The smartphone battle continues to heat up as sales of Android-enabled handsets have risen by 75% in North America and surpassed iPhone sales for the first quarter in 2010. However, the total volume of iPhone OS devices outnumbers Android devices in the US 2 to 1 and is 3.5 times larger globally. AdMob’s latest report on ‘Mobile Metrics‘ looks at the unique Android and iPhone devices in their network that requested at least one ad from the AdMob network in April 2010. The growth of both platforms are staggering as they make up over 25% of the smartphone market combined. But with over 85 million iPhone OS units sold, will Android devices be able to catch up?
Although Apple has sold 85 million iPhones and iPod touches in the last three years, it is difficult to determine how many ‘active users’ there are or what the overlap between Apple devices is hence the gap as AdMob sees only 40.8 million iPhone OS devices worldwide.
The discrepancy between Apple and AdMob’s data could reflect a short lifespan of these mobile devices, assuming only half of the devices purchased are being used. It also signals potentially strong sales for iPhone 4 once it will be released and/or the power the iPod touch and iPad command in increasing the total user base of Apples’ devices. This could mean that Android enabled devices will significantly lag behind even if they catch up to iPhone sales.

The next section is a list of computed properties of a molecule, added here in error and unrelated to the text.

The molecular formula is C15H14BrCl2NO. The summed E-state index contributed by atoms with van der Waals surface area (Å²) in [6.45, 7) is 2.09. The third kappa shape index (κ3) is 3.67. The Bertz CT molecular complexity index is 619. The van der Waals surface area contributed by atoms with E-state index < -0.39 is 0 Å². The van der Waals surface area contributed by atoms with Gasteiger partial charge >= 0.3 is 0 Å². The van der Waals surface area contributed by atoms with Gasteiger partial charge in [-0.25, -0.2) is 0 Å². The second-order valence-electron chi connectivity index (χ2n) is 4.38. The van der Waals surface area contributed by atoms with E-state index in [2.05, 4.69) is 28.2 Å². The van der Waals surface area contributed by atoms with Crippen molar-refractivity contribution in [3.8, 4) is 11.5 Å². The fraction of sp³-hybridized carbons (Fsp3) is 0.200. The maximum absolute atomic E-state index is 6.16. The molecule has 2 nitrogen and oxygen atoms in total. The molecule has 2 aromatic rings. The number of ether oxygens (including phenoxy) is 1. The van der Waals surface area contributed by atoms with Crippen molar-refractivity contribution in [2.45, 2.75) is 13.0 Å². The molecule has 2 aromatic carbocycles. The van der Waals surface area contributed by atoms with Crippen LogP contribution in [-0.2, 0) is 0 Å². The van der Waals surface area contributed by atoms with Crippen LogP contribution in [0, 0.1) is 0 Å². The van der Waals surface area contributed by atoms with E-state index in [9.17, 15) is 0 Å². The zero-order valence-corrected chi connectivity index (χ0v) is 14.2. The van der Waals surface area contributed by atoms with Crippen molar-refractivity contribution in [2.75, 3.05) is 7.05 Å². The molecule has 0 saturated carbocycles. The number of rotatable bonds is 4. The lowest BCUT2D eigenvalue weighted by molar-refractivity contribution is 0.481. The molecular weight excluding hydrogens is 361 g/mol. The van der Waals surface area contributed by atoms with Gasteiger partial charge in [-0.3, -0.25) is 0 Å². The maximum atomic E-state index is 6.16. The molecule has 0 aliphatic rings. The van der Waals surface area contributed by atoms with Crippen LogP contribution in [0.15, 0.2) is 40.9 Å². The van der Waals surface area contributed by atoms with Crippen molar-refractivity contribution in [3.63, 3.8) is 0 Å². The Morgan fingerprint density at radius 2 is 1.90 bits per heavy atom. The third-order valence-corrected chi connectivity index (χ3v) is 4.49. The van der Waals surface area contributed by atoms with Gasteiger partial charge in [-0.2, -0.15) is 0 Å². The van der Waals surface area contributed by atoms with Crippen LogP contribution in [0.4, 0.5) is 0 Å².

The chart above compares the number of unique Android and iPhone devices purchased worldwide. There were 10.7 million iPhone devices sold in the US and AdMob’s report indicates that roughly 50 percent of its iPhone OS devices reaching its ad network are in North America. Android on the other hand had 8.7 million sales in the US and 75 percent of AdMob’s installed base on Android is in North America.
The iPhone OS, represented by iPhone, iPad and iPod Touch, dominates worldwide and is reflected as such by AdMob’s findings. The success of each platform will be determined by the quality of apps. Quality of apps will come from dedicated developers who will be drawn to specific platforms as a result of how much they can earn and the kinds of audiences they can reach. Purchase of handsets will be due to the type of apps available, which is directly relevant to the platform. The Android platform is improving gradually, and set to roll out its next version FroYo which will enable flash – a feature Apple won’t be sharing. Which will draw more users remains to be seen, but for now, Steve Jobs strategy seems to be paying off.